Senator Luis Sepulveda and parole reform advocates hailed Gov. Cuomo today, Oct. 3, 2018, for signing legislation by the Bronx Senator that will require the state Parole Board to publish specific demographic information on its decisions involving denial or release of inmates.
Sepulveda, Ranking Member of the Senate Committee on Crime Victims, Crime and Correction, had stated in a memorandum with the bill that while the board claims that race is not a factor in its decisions, it has never documented that claim or other reasons it considers inmates for release.
“This information, as well as the inmate’s age when the crime was committed, the crime, and other data are all maintained by the state Department of Corrections and Community Supervision,” said Senator Sepulveda. “We need to see that the Parole Board tracks this information and how it uses it to lay to rest any claims of disparate treatment.”
The data will be part of the board’s annual report to the governor and state Legislature.
“I am very grateful to Governor Cuomo for stepping up to the plate once again when it comes to parole and other issues involving reform, as he recently did by allowing former inmates who have served their debt to society to vote,” said Sepulveda. “We need to keep pushing for parole reform, as well as seeing that those individuals who are released have adequate help to get back on solid footing to become contributing members of society.”
"We are pleased to see the Governor sign S.8647/A.2471 into law. Currently and formerly incarcerated people, their families, and all New Yorkers should have total access to information regarding who the Parole Board's work disproportionately effects," said Jose Saldana, Community Organizer with the Release Aging People in Prison Campaign.
"From New York Times investigations to advocates' own research, we know that the Parole Board disproportionately denies parole to Black People, older people and people convicted of certain crimes. This law will allow incarcerated people, their families and advocates to more accurately assess the Parole Board's release rates and is a step toward transparency, accountability and racial justice, said Saldana,,who thanked Sepulveda for his leadership on the bill. “We look forward to working with him and other legislators to overhaul the Parole Board and ensure that all people in prison have a meaningful opportunity for parole release."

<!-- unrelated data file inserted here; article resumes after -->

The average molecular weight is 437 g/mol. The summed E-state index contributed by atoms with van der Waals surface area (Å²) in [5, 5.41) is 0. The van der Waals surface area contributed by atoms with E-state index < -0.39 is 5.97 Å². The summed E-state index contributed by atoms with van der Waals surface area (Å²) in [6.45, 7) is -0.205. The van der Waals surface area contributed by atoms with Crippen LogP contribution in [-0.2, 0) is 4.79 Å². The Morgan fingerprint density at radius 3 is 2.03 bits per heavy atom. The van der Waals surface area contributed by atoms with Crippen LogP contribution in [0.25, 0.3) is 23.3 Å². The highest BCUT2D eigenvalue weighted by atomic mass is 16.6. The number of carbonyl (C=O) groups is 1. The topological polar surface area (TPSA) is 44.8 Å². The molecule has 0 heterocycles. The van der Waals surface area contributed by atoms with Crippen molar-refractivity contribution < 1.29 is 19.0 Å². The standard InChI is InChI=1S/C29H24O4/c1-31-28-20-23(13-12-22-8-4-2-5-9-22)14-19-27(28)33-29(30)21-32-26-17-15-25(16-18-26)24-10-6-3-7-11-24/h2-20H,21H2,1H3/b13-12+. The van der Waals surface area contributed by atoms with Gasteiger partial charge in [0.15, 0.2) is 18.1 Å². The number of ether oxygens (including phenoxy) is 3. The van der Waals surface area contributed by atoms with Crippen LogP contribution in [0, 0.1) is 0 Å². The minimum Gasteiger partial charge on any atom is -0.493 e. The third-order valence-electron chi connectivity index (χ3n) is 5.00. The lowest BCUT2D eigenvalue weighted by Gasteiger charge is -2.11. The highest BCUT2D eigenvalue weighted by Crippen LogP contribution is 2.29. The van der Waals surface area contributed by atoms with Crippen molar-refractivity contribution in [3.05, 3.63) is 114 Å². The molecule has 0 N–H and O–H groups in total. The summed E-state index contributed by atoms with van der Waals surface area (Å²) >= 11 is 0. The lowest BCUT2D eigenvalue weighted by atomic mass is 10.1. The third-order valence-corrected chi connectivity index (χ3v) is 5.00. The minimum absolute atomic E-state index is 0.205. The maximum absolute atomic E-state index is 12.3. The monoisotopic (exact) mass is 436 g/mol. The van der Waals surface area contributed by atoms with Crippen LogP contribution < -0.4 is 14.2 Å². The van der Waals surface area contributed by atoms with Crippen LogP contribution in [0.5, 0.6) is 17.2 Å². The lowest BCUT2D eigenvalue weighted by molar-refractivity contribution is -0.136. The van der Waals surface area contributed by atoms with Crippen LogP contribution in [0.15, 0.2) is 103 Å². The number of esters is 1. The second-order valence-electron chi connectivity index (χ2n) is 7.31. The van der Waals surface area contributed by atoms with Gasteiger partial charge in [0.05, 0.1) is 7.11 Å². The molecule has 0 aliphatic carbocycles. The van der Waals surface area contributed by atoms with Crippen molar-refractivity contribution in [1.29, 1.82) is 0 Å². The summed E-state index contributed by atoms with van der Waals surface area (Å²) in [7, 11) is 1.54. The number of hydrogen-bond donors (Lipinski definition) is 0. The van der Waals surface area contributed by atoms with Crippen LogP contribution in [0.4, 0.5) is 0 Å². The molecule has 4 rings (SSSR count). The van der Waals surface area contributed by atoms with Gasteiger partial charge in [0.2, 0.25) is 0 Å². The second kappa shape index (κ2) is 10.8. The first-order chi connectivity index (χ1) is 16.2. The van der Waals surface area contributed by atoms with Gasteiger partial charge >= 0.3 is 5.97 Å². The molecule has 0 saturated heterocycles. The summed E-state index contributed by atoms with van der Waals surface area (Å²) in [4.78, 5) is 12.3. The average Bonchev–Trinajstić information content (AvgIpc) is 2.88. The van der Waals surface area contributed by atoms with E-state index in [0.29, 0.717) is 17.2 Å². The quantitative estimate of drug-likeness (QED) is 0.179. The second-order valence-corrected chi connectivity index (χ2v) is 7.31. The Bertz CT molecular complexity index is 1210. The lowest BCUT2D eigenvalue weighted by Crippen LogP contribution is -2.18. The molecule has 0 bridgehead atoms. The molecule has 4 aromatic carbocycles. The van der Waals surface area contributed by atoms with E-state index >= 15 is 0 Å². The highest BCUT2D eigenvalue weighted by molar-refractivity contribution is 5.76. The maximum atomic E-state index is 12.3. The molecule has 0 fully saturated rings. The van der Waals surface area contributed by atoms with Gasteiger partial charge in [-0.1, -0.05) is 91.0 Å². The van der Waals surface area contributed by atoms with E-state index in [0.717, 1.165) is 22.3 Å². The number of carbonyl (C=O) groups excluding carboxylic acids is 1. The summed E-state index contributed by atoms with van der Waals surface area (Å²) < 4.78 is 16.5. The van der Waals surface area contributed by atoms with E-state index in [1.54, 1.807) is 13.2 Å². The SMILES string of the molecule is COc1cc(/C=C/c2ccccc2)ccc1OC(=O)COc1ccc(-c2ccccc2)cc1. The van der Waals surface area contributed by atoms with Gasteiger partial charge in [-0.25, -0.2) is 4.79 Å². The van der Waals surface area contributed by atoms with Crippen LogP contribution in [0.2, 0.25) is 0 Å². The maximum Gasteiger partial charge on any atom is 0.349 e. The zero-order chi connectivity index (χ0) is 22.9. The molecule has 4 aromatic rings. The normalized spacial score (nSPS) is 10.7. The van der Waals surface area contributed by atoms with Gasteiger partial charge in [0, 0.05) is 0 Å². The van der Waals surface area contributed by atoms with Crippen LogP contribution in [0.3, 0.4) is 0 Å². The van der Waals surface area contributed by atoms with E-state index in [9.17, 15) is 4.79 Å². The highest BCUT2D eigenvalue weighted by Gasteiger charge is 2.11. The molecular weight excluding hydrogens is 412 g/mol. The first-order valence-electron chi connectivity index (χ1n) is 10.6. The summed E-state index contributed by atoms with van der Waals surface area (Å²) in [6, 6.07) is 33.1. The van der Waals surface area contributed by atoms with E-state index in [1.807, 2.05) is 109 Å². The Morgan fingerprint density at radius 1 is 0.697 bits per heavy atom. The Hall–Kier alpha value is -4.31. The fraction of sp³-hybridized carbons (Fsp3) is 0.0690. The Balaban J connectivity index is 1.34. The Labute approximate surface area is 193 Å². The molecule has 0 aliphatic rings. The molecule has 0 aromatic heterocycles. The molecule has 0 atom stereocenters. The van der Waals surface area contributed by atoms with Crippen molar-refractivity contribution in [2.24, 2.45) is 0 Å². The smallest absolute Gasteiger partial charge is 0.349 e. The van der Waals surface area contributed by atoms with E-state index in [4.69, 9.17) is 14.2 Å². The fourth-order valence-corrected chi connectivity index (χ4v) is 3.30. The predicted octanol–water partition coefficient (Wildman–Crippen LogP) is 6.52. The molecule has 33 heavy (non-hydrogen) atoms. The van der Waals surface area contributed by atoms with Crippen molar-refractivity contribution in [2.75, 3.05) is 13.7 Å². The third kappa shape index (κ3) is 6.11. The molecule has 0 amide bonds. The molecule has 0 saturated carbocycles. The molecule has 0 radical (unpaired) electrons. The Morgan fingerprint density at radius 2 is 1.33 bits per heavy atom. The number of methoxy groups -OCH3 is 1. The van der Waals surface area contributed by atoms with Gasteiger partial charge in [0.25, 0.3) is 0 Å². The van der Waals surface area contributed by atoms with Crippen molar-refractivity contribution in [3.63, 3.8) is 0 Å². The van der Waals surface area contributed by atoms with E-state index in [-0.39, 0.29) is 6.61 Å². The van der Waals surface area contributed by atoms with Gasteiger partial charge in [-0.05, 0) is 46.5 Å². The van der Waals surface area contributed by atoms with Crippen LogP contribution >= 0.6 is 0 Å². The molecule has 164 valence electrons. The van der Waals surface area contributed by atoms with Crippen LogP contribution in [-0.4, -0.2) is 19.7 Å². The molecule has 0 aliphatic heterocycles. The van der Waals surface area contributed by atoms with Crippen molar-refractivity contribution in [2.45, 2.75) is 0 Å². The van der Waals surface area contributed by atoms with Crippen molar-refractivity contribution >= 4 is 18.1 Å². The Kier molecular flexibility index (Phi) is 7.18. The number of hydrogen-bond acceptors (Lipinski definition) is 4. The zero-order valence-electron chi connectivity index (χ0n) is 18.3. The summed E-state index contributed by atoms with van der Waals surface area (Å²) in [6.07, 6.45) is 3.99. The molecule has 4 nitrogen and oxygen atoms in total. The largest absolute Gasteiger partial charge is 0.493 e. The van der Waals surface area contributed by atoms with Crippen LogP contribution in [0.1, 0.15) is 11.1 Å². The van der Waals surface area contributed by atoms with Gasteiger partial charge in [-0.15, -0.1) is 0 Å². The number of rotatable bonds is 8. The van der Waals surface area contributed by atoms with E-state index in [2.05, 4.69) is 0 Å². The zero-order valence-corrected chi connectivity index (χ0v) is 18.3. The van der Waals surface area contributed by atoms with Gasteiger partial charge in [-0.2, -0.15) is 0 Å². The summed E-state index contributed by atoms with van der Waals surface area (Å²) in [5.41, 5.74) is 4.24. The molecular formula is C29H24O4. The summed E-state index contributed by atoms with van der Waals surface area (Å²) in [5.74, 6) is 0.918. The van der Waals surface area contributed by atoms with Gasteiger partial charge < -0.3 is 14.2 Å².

The bill signed by the Governor was first introduced in the Assembly by Sepulveda, who then sponsored it in the Senate after winning the seat in a special election in April.
This past July, Sepulveda and a number of fellow legislators announced introduction of a criminal justice reform package, including the bill signed by Gov. Cuomo today and another one he recently signed, allowing crime victims to use documents other than police reports as official evidence when filing a claim with the New York State Crime Victims Board.
The package also includes bills:
-Requiring the ethnic and racial makeup of the state parole board to resemble the racial and ethnic makeup of the state's prison population.
-To ensure that no individual is incarcerated before trial solely due to a lack of financial resources.
-Comprehensive speedy trial reform’
Sepulveda, the Senate Democratic Conference and Gustavo Rivera, Ranking Member of the Senate Health Committee, plan to hold a public forum this November in New York City on Parole Board reform, in which they hope to address a number of issues, including the racial disparity of its members and inadequate reporting of specific details in assessing its decisions.